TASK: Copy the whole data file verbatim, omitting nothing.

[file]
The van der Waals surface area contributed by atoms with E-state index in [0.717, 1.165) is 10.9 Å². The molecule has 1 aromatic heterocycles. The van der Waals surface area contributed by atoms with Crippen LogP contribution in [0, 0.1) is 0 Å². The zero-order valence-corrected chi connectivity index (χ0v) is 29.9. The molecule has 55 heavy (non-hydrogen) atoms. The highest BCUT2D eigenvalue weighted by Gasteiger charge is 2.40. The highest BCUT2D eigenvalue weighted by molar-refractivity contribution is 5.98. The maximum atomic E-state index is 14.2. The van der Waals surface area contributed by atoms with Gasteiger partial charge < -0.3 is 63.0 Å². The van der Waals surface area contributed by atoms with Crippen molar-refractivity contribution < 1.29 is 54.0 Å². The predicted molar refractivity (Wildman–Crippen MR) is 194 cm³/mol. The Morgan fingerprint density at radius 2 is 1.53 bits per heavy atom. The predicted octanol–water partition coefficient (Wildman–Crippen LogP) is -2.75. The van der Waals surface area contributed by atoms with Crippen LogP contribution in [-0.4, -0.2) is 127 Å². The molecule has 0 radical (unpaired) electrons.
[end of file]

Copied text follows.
The van der Waals surface area contributed by atoms with E-state index in [0.717, 1.165) is 10.9 Å². The molecule has 1 aromatic heterocycles. The van der Waals surface area contributed by atoms with Crippen LogP contribution in [0, 0.1) is 0 Å². The zero-order valence-corrected chi connectivity index (χ0v) is 29.9. The molecule has 55 heavy (non-hydrogen) atoms. The highest BCUT2D eigenvalue weighted by Gasteiger charge is 2.40. The highest BCUT2D eigenvalue weighted by molar-refractivity contribution is 5.98. The maximum atomic E-state index is 14.2. The van der Waals surface area contributed by atoms with Gasteiger partial charge < -0.3 is 63.0 Å². The van der Waals surface area contributed by atoms with Crippen molar-refractivity contribution < 1.29 is 54.0 Å². The predicted molar refractivity (Wildman–Crippen MR) is 194 cm³/mol. The Morgan fingerprint density at radius 2 is 1.53 bits per heavy atom. The predicted octanol–water partition coefficient (Wildman–Crippen LogP) is -2.75. The van der Waals surface area contributed by atoms with Crippen LogP contribution in [-0.4, -0.2) is 127 Å². The molecule has 0 radical (unpaired) electrons.